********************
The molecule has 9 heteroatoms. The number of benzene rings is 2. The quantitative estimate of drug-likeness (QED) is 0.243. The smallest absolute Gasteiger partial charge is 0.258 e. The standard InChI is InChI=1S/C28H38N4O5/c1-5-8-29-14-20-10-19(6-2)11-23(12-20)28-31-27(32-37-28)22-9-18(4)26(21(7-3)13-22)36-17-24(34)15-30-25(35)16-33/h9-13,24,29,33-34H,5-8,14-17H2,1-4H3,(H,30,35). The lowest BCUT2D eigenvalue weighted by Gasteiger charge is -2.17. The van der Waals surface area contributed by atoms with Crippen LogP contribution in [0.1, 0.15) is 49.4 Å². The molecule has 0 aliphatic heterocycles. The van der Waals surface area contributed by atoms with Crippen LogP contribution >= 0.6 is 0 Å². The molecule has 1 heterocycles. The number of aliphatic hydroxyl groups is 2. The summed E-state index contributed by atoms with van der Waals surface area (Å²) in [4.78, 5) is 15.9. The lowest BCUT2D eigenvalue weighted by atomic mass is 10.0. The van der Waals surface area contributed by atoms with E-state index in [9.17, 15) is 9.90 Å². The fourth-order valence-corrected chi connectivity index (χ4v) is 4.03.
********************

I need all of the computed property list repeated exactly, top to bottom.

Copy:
The molecule has 9 heteroatoms. The number of benzene rings is 2. The quantitative estimate of drug-likeness (QED) is 0.243. The smallest absolute Gasteiger partial charge is 0.258 e. The standard InChI is InChI=1S/C28H38N4O5/c1-5-8-29-14-20-10-19(6-2)11-23(12-20)28-31-27(32-37-28)22-9-18(4)26(21(7-3)13-22)36-17-24(34)15-30-25(35)16-33/h9-13,24,29,33-34H,5-8,14-17H2,1-4H3,(H,30,35). The lowest BCUT2D eigenvalue weighted by Gasteiger charge is -2.17. The van der Waals surface area contributed by atoms with Crippen LogP contribution in [0.1, 0.15) is 49.4 Å². The molecule has 0 aliphatic heterocycles. The van der Waals surface area contributed by atoms with Crippen LogP contribution >= 0.6 is 0 Å². The molecule has 1 heterocycles. The number of aliphatic hydroxyl groups is 2. The summed E-state index contributed by atoms with van der Waals surface area (Å²) in [4.78, 5) is 15.9. The lowest BCUT2D eigenvalue weighted by atomic mass is 10.0. The van der Waals surface area contributed by atoms with E-state index in [9.17, 15) is 9.90 Å². The fourth-order valence-corrected chi connectivity index (χ4v) is 4.03.